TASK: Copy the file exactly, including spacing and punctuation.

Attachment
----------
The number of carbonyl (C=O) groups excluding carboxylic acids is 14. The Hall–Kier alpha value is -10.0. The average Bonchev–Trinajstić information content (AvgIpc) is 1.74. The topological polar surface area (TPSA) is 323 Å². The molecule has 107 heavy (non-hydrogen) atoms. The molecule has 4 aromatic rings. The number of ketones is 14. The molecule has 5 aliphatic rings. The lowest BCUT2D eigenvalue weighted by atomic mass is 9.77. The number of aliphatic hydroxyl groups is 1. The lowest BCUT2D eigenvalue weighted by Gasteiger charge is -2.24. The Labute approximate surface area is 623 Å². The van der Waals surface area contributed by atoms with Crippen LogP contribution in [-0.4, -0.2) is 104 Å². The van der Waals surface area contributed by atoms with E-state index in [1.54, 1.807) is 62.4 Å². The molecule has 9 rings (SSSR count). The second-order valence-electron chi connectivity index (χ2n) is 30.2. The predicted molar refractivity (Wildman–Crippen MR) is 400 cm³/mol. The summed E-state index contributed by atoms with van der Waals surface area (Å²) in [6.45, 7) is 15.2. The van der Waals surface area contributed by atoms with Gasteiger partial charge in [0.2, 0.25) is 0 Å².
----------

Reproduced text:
The number of carbonyl (C=O) groups excluding carboxylic acids is 14. The Hall–Kier alpha value is -10.0. The average Bonchev–Trinajstić information content (AvgIpc) is 1.74. The topological polar surface area (TPSA) is 323 Å². The molecule has 107 heavy (non-hydrogen) atoms. The molecule has 4 aromatic rings. The number of ketones is 14. The molecule has 5 aliphatic rings. The lowest BCUT2D eigenvalue weighted by atomic mass is 9.77. The number of aliphatic hydroxyl groups is 1. The lowest BCUT2D eigenvalue weighted by Gasteiger charge is -2.24. The Labute approximate surface area is 623 Å². The van der Waals surface area contributed by atoms with Crippen LogP contribution in [-0.4, -0.2) is 104 Å². The van der Waals surface area contributed by atoms with E-state index in [1.54, 1.807) is 62.4 Å². The molecule has 9 rings (SSSR count). The second-order valence-electron chi connectivity index (χ2n) is 30.2. The predicted molar refractivity (Wildman–Crippen MR) is 400 cm³/mol. The summed E-state index contributed by atoms with van der Waals surface area (Å²) in [6.45, 7) is 15.2. The van der Waals surface area contributed by atoms with Gasteiger partial charge in [0.2, 0.25) is 0 Å².